Two basketball players will never forget March 31, 2013: Kevin Ware and Jaron Blossomgame.
Both high school stars from the Atlanta area, Ware was a sophomore playing for Louisville in the Elite 8 that day. He suffered one of the most gruesome leg injuries in televised sports when his leg broke while landing awkwardly after trying to block a shot.
Watching in Clemson, South Carolina, Blossomgame knew the horror too well.
A year before, Blossomgame suffered the same injury to his left leg in a workout.
Ware’s injury was on national TV. Blossomgame’s was in an empty gym. But the fears and the memories were all the same.
“It was the same thing and I heard the cracking sound all over again,” Blossomgame said. “I remember holding up my leg and seeing my shin bone sticking out a few inches. It was the toughest thing I had to go through.”
Blossomgame broke his leg in April 2012, during his senior year of high school. He wasn’t cleared to play again for 18 months.
Five years later, he’s the Spurs’ second-round draft pick. In the NBA Summer League, Blossomgame averaged 5.1 points and 5.9 rebounds in Utah and Las Vegas.
He’s moved on from the injury, but when Blossomgame pulls back a leg sleeve, a scar that’s larger than a quarter is still there.
“There’s still a titanium rod and some screws in there,” he said. “I’m kind of glad I faced that type of adversity early on, though. It’s a part of my story. I learned from it, I know how to approach every day with the right mindset and I had to be a hard-working guy to get here.”
At 23, Blossomgame was the oldest player selected in the 2017 NBA Draft.
The maturity he’s gained began with his darkest moment, holding his limp leg in a gym outside Atlanta.
Once a Top 100 prospect in ESPN’s recruiting rankings, Blossomgame said there were days he wasn’t sure he’d ever see the court in a college game. It took six months before he could put pressure on his left foot. He required a second surgery on the leg nine months after it was broken, where bone marrow from his hip was injected into his leg to improve the healing process.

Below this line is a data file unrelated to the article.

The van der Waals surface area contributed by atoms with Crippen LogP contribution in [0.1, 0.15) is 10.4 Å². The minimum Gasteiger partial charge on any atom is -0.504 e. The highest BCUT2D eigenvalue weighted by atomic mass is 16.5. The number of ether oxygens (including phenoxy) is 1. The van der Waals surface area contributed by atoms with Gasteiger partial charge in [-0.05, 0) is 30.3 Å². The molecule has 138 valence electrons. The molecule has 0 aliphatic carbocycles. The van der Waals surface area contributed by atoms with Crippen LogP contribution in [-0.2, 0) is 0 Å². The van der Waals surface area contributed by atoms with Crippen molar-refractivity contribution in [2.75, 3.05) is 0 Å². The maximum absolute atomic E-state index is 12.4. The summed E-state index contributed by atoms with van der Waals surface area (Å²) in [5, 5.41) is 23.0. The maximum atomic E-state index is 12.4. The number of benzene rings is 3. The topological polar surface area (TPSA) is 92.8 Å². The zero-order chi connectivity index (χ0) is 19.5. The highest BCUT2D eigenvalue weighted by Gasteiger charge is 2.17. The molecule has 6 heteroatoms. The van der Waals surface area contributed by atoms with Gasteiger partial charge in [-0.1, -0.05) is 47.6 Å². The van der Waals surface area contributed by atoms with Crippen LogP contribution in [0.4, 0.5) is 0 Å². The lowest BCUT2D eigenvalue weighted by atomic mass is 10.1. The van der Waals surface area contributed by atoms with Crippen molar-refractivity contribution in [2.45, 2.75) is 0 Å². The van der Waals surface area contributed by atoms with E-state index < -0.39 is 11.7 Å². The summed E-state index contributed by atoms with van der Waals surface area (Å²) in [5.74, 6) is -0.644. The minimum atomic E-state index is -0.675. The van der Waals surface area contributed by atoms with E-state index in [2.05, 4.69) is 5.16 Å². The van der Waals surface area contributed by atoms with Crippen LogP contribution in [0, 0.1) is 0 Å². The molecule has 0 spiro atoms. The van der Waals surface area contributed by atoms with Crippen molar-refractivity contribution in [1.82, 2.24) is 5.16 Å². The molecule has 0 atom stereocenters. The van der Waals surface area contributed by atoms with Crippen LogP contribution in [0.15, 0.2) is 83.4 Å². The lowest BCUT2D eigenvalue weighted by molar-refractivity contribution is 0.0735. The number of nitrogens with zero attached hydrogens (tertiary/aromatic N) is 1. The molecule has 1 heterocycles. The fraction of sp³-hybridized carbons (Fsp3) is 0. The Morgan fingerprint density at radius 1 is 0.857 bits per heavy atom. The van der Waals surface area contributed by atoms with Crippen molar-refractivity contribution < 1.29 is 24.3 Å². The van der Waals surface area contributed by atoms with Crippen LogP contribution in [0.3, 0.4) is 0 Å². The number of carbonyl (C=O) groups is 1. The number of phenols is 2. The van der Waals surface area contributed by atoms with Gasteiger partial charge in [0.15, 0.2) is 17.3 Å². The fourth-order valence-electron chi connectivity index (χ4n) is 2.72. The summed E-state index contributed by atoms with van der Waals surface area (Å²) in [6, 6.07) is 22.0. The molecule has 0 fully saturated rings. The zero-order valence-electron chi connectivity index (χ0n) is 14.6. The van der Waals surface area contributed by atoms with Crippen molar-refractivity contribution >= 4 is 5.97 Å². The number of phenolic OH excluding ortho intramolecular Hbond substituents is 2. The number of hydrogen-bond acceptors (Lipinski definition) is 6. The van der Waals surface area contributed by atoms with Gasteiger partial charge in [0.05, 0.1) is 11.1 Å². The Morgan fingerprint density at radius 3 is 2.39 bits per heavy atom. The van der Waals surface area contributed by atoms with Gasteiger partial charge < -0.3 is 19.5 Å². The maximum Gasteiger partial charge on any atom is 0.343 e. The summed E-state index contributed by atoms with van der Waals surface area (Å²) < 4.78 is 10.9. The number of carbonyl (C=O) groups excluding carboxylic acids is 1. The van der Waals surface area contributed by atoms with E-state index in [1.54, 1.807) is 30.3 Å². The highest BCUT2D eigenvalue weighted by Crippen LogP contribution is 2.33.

“People told me after the injury that I wasn’t going to be the same, that I couldn’t do this or that,” he said. “Luckily, I had a stronger inner circle that taught me to win each day and control what I could control.”
Blossomgame couldn’t play, but he never stopped working. He worked with Clemson assistant coach Steve Smith and strength and conditioning coach Darric Honnold to figure out spots where he could improve, getting involved in nutrition and workouts. He said he added 30 pounds of muscle in his time at Clemson and is currently 6-foot-7 and 220 pounds.
“He attacked rehab with ferocity,” said Clemson head coach Brad Brownell. “There were times we were trying to get him to slow down because you could see his hunger to get back. I think that injury has given him a greater appreciation for the work he’s put in and how he earned his way.”
Making up for lost time, Blossomgame was cleared to play in the 2013-14 season. He started in 30 of 33 games, including a 14-point, 14-rebound performance in a win against Duke.